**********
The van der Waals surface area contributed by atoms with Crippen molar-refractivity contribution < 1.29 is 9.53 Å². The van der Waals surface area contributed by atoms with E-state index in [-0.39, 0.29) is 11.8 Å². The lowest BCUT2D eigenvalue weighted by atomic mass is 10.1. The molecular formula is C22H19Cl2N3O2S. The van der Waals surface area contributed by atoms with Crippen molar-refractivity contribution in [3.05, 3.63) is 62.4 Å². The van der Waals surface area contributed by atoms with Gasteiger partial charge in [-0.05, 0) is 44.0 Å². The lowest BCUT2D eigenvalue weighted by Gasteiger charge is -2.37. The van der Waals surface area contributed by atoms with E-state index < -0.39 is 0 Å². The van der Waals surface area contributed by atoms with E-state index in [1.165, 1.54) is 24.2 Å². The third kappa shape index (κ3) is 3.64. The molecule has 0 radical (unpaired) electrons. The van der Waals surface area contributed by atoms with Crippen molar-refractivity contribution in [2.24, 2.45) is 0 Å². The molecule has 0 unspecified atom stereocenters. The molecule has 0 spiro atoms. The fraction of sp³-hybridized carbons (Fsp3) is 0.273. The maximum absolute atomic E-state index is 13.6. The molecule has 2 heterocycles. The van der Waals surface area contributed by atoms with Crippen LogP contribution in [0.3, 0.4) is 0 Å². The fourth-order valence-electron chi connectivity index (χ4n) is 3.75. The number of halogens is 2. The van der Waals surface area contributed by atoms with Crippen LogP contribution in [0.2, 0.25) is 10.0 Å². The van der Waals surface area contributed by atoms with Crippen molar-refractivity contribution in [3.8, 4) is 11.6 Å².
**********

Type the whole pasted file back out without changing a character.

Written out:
The van der Waals surface area contributed by atoms with Crippen molar-refractivity contribution < 1.29 is 9.53 Å². The van der Waals surface area contributed by atoms with E-state index in [-0.39, 0.29) is 11.8 Å². The lowest BCUT2D eigenvalue weighted by atomic mass is 10.1. The molecular formula is C22H19Cl2N3O2S. The van der Waals surface area contributed by atoms with Crippen molar-refractivity contribution in [3.05, 3.63) is 62.4 Å². The van der Waals surface area contributed by atoms with Gasteiger partial charge in [-0.05, 0) is 44.0 Å². The lowest BCUT2D eigenvalue weighted by Gasteiger charge is -2.37. The van der Waals surface area contributed by atoms with E-state index < -0.39 is 0 Å². The van der Waals surface area contributed by atoms with E-state index in [1.165, 1.54) is 24.2 Å². The third kappa shape index (κ3) is 3.64. The molecule has 0 radical (unpaired) electrons. The van der Waals surface area contributed by atoms with Crippen molar-refractivity contribution in [2.24, 2.45) is 0 Å². The molecule has 0 unspecified atom stereocenters. The molecule has 0 spiro atoms. The fraction of sp³-hybridized carbons (Fsp3) is 0.273. The maximum absolute atomic E-state index is 13.6. The molecule has 2 heterocycles. The van der Waals surface area contributed by atoms with Crippen LogP contribution in [0.3, 0.4) is 0 Å². The fourth-order valence-electron chi connectivity index (χ4n) is 3.75. The number of halogens is 2. The van der Waals surface area contributed by atoms with Crippen LogP contribution in [0.2, 0.25) is 10.0 Å². The van der Waals surface area contributed by atoms with Crippen molar-refractivity contribution in [3.8, 4) is 11.6 Å².